We often encounter sites with category and tag structures that are completely unmanaged. Even large news sites can suffer from over usage of tags and categories. Tags and categories are both examples of a taxonomy system. When used correctly, a good taxonomy system can boost your site’s SEO. The opposite is also true: when used wrong, it’ll break things. This article dives into why those pages are so important and how to use them. We’ll use category archives as our prime example. Read all about taxonomy SEO!
Category and tag archives are landing pages
Your category and tag archives are essential for SEO. In fact, especially for eCommerce sites, they can be more important than individual pages and posts. Those archives should be the first result in the search engines; they’re landing pages. They should therefore also provide the best user experience.
The more likely your individual pages are to expire, the more this is true. If your site is a shop and your products change, your categories are more important. If your site is a job listing site where jobs expire, your categories are more important. Otherwise, you’d be optimizing pages that are going to be gone a few weeks/months later.
Michiel explains how to fully optimize your eCommerce category page here.
Taxonomy SEO prevents individual pages from competing
If you sell bathing suits and you optimize every product page, all those pages will compete for the term “bathing suit”. You should optimize them for their specific brand, make & model and link them all to the “bathing suit” category page. That way the category page can rank for “bathing suit”, while the product page can rank for the more specific terms. This way, the category page prevents individual pages from competing.
This is also true regardless of your type of site. If your site is a blog and you write several articles about a topic, your tag or category for that topic can be #1 in the search results.
Breadcrumbs and category archives
Breadcrumbs play an important role in this type of setup. Each individual item should link back to the nearest category. This shows Google the structure of your site, but it also enforces the authority of the category page for the topic.
Having the URL structure reflect the category can help – if the topic of your category adds value to the product or post. But beware: don’t change your URL structure if you have an existing site. The “cost” of redirecting all those URLs outweighs the benefits of changing the structure. It’s far wiser to just use the breadcrumbs functionality that our Yoast SEO plugin offers.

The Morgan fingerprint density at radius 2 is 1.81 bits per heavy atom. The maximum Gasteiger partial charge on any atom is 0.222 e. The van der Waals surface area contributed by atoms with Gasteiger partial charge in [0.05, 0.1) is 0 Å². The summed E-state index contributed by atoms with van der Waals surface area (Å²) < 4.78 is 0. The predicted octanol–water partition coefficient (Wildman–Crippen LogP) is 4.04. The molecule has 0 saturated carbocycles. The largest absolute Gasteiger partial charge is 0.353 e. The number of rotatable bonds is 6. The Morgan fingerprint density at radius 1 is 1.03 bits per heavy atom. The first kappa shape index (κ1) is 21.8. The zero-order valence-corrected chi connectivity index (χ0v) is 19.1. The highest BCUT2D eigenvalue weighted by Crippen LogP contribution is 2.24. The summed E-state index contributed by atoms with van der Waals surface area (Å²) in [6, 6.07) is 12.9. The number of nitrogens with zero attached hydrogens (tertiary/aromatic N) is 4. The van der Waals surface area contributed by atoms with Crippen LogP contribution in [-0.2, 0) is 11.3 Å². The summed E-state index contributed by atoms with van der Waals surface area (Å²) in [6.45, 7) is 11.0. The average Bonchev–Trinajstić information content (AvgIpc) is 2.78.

How to make awesome taxonomy pages
Even though it’s clear that taxonomy archives are very important, they usually don’t get the love they deserve. To make your category pages awesome, just add a bit of introductory content focused on the topic of that category. Add links to that introductory content pointing to the best articles or products in that category.
This will go a long way in making sure that when a user lands on such a page, he or she doesn’t bounce. A good archive page works as a hub and should make me want to read more, not less of your site.
This does mean that every category and tag page needs to have some custom written text. That’s not hard, but it can be a lot of work. Nobody said this was going to be easy ;-)
Our Yoast SEO plugin helps you with optimizing your category pages: it analyzes your category page content. For instance, if there’s enough content on it. Moreover, it allows you to change the social details for category pages and provides you with a snippet preview.
Duplicate tags and categories
A related issue we often see, are sites that have duplicate tags and categories. When you have a category “bathing suits”, you shouldn’t have a tag “bathing suits” too. If you do, which one should Google rank first?
The same goes for single or plural; an article shouldn’t be in the categories “shirt” and “shirts”. A post shouldn’t have the tag “WordPress plugin” and “WordPress plugins”. One of those shouldn’t exist. Pick single or plural and stick with it for all your category and tag terms.
Need more help optimizing your site structure?
You can read many posts about Site structure on our site. For instance, our Ultimate guide helps you organize your site’s content well. If you’re struggling with creating a proper site structure, our Site structure training is your new best friend! It will teach you how to optimize every aspect of your website’s structure. Wondering if it’ll fit your needs? Get a free trial today!
Keep reading: Site structure: the ultimate guide »
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